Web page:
It’s true: if you’re looking for sizzle and Snapchat filters, Dumoulin ain’t it. Among this group, Dumoulin brings up the distant rear in nearly every offensive category. Points-, goals-, assists-, and shots-per-game? Dumoulin’s last in all of them. In fact, among NHL defensemen who have played at least 1500 even-strength minutes over the last two seasons, Dumoulin is dead last in shooting percentage. In his entire NHL career, Dumoulin has taken 405 shots, put 186 of those on net, and scored just two goals.
But what you get with Dumoulin is a blueliner who knows how to turn it on in the playoffs. The American has appeared in 54 total Stanley Cup playoff games, leading this group and putting his total a full 43% beyond second-place challenger Colton Parayko. His 0.20 assists per game in the playoffs put him comfortably second among this list, and when combined with his 0.26 points per game in the playoffs, makes him the only player among the group whose offensive production increases during the crunch time of the playoffs.
Sure, maybe he ain’t sexy. But those shiny diamond championship rings sure are.
In his final season, Dumoulin will be 30 years old and making $4.1 million.
Toronto Maple Leafs | 25 years old | 7 years x $4.5 million AAV
The only true NHL rookie on this list, Zaitsev spent five seasons developing in the KHL before making the move to North America. He made an immediate impact with the Maple Leafs, playing all 82 games and trailing only Jake Gardiner in points (36) among Toronto defensemen.
Zaitsev does take a fair amount of penalties. His 38 PIM in 2016-2017 were the most in a single season of the entire careers of any of the six players in this group, behind only Dmitry Orlov’s 51 PIM last season. He also posted a fairly abysmal -1.8% Corsi-For percentage relative to his teammates, but he was entrusted with very difficult minutes; he and defensive partner Roman Polak had the highest defensive zone start percentage among Leafs blueliners. In fact, Zaitsev took a higher percentage of his face-offs in the defensive zone (35.1%) than any other player on this list.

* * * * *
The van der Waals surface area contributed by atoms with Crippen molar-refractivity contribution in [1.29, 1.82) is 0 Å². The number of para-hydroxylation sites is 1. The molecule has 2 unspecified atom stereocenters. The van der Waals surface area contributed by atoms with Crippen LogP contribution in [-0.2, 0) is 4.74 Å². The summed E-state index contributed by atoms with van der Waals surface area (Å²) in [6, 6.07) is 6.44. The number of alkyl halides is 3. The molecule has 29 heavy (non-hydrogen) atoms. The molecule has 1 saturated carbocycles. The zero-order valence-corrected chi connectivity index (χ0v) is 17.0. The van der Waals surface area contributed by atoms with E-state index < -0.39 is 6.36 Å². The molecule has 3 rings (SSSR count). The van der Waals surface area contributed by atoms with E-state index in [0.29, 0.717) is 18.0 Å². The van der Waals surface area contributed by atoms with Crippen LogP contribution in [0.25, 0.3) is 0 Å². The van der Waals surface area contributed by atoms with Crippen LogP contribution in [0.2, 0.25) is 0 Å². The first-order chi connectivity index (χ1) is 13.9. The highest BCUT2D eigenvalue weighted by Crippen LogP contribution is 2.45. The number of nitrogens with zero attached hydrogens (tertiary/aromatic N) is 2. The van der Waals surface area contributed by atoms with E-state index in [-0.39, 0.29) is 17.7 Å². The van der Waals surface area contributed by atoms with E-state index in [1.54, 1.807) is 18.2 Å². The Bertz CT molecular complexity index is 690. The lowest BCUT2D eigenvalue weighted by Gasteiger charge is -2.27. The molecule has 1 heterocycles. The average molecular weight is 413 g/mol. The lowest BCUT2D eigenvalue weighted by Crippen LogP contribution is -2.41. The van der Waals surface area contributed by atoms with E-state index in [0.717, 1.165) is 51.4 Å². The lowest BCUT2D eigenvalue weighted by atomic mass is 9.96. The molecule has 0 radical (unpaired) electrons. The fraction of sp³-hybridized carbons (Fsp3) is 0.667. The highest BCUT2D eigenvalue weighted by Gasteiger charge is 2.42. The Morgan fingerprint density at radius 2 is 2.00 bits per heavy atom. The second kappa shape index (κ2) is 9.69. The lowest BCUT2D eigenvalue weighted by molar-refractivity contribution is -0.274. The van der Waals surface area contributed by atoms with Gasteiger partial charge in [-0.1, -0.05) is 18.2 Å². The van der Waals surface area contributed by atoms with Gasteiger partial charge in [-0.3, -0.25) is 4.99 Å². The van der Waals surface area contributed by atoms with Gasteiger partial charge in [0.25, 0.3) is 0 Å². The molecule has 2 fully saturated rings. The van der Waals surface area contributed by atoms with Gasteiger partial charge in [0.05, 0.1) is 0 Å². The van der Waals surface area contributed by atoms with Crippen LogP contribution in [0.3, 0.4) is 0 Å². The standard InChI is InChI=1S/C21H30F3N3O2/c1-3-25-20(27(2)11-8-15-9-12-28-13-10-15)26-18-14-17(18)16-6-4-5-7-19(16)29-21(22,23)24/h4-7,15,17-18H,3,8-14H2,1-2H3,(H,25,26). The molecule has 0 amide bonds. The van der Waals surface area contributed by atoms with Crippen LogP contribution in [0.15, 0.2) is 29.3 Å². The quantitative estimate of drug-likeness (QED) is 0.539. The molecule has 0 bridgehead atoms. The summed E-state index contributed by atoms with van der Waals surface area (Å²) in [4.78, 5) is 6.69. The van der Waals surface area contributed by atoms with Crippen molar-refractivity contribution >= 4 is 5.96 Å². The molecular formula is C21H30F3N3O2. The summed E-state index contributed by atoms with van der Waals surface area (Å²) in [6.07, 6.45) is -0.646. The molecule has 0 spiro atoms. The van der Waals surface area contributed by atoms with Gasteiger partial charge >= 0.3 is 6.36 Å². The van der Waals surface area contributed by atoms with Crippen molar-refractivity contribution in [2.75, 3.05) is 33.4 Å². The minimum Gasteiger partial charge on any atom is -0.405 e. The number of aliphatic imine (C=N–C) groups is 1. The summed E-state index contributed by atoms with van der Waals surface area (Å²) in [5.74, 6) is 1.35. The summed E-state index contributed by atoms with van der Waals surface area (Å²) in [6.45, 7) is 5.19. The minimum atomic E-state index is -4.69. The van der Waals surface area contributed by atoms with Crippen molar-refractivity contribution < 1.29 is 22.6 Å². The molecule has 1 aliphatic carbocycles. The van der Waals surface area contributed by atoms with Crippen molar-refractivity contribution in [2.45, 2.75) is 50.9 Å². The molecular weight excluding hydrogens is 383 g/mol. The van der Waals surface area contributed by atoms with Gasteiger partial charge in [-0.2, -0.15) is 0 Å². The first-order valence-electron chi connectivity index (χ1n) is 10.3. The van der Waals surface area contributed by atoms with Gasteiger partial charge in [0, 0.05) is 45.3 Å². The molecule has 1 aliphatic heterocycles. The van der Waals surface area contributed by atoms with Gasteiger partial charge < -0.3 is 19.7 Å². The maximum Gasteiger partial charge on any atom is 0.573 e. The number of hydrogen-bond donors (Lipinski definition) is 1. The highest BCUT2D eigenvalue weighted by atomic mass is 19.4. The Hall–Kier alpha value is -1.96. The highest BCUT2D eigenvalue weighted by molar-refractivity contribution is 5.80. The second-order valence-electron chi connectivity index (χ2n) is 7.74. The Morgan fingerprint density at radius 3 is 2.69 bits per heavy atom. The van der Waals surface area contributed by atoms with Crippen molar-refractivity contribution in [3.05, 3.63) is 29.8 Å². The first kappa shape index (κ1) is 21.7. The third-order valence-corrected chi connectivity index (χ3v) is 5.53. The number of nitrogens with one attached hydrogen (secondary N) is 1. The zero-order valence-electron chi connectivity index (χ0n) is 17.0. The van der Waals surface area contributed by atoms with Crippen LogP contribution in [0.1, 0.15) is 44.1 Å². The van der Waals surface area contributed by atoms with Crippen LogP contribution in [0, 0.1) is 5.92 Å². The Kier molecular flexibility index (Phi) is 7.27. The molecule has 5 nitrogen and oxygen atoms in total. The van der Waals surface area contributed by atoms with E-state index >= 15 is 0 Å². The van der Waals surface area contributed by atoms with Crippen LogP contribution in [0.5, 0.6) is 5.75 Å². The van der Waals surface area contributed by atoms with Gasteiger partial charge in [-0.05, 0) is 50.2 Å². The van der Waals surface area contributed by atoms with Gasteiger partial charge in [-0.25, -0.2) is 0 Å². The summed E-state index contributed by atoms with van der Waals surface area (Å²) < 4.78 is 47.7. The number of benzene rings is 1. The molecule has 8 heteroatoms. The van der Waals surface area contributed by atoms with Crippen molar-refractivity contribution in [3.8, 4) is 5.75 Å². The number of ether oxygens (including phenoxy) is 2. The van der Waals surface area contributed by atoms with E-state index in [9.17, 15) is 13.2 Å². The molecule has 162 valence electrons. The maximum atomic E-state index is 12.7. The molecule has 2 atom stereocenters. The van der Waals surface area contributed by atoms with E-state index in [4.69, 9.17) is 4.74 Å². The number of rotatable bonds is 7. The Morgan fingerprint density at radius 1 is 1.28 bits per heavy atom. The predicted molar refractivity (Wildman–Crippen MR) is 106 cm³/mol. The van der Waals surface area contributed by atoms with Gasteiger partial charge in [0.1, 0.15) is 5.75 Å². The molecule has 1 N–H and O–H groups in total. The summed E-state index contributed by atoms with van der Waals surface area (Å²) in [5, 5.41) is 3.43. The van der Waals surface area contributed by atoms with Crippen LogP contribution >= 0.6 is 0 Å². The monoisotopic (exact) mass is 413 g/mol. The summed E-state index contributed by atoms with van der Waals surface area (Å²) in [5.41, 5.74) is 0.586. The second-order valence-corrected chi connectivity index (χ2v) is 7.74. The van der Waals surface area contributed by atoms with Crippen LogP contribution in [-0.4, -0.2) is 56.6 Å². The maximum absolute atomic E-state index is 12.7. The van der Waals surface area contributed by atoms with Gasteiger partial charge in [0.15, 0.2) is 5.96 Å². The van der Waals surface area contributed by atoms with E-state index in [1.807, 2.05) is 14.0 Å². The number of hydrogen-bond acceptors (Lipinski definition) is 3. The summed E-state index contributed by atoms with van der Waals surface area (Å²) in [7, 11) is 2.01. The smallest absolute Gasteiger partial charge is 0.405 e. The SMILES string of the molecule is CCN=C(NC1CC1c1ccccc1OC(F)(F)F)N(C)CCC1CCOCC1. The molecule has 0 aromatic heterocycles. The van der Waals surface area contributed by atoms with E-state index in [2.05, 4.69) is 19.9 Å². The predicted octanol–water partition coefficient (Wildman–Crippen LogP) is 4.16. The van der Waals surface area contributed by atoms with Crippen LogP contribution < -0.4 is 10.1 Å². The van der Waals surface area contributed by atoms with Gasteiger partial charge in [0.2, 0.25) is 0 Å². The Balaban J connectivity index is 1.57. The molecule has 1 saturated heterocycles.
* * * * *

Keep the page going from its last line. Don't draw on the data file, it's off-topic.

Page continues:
Of course, like all Russians (including Orlov), Zaitsev had the option to return to the KHL if he and the Maple Leafs were unable to come to terms on a new contract, but Zaitsev’s agent Dan Milstein claims, “While we did have offers to come back to the KHL, it was never an option. [Zaitsev] bought a one-way ticket to come to the National Hockey League and he wanted to stay here.”
Don’t let L’Homme Nikita’s status as a “rookie” fool you. He is an experienced professional defenseman, and the Leafs intend to lean on him to allow their talented young offense to soar.
In his final season, Zaitsev will be 31 years old and making $4.5 million.
Now you’ve got some background on just who these players are, what they command on the open market, and how Orlov and his deal stack up to them.
All told, only two players on this list (Slavin and Zaitsev) signed deals worth more total money than Orlov. But with Orlov at or near the top of the pack in most offensive categories, and with his defense rapidly improving over the last two seasons, Capitals fans can feel pretty good about the deal GM Brian MacLellan scored with Dmitry.
It’s a winner. And hopefully, the Caps will be too.